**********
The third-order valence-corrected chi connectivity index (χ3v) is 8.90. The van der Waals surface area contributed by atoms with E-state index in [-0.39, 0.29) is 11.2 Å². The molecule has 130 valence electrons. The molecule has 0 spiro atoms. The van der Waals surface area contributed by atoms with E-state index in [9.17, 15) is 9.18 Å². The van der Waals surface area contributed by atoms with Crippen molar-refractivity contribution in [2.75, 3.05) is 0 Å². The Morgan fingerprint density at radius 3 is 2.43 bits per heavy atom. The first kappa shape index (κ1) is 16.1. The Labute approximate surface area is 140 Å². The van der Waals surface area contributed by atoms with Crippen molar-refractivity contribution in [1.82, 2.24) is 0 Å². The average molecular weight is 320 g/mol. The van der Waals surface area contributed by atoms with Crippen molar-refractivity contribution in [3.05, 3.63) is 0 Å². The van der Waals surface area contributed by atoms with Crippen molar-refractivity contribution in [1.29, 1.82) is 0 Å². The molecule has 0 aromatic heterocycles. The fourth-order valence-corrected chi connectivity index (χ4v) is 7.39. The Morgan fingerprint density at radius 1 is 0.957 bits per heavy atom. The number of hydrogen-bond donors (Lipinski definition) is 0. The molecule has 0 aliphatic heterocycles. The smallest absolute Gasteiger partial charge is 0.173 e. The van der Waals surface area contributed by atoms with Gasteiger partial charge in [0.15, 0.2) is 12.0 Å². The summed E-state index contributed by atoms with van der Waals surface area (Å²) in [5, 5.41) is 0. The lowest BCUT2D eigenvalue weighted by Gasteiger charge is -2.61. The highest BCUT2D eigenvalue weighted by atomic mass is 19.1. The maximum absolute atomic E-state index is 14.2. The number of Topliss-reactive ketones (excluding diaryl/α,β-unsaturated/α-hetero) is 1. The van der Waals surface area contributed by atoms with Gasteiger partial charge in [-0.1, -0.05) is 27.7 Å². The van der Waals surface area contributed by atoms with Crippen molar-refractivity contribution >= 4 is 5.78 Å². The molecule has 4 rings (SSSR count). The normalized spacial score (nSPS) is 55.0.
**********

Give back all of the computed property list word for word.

The third-order valence-corrected chi connectivity index (χ3v) is 8.90. The van der Waals surface area contributed by atoms with E-state index in [-0.39, 0.29) is 11.2 Å². The molecule has 130 valence electrons. The molecule has 0 spiro atoms. The van der Waals surface area contributed by atoms with E-state index in [9.17, 15) is 9.18 Å². The van der Waals surface area contributed by atoms with Crippen molar-refractivity contribution in [2.75, 3.05) is 0 Å². The Morgan fingerprint density at radius 3 is 2.43 bits per heavy atom. The first kappa shape index (κ1) is 16.1. The Labute approximate surface area is 140 Å². The van der Waals surface area contributed by atoms with Crippen molar-refractivity contribution in [1.82, 2.24) is 0 Å². The average molecular weight is 320 g/mol. The van der Waals surface area contributed by atoms with Crippen molar-refractivity contribution in [3.05, 3.63) is 0 Å². The van der Waals surface area contributed by atoms with Crippen molar-refractivity contribution in [1.29, 1.82) is 0 Å². The molecule has 0 aromatic heterocycles. The fourth-order valence-corrected chi connectivity index (χ4v) is 7.39. The Morgan fingerprint density at radius 1 is 0.957 bits per heavy atom. The number of hydrogen-bond donors (Lipinski definition) is 0. The molecule has 0 aliphatic heterocycles. The smallest absolute Gasteiger partial charge is 0.173 e. The van der Waals surface area contributed by atoms with Gasteiger partial charge in [0.15, 0.2) is 12.0 Å². The summed E-state index contributed by atoms with van der Waals surface area (Å²) in [5, 5.41) is 0. The lowest BCUT2D eigenvalue weighted by Gasteiger charge is -2.61. The highest BCUT2D eigenvalue weighted by atomic mass is 19.1. The maximum absolute atomic E-state index is 14.2. The number of Topliss-reactive ketones (excluding diaryl/α,β-unsaturated/α-hetero) is 1. The van der Waals surface area contributed by atoms with Gasteiger partial charge in [-0.1, -0.05) is 27.7 Å². The van der Waals surface area contributed by atoms with Crippen molar-refractivity contribution >= 4 is 5.78 Å². The molecule has 4 rings (SSSR count). The normalized spacial score (nSPS) is 55.0.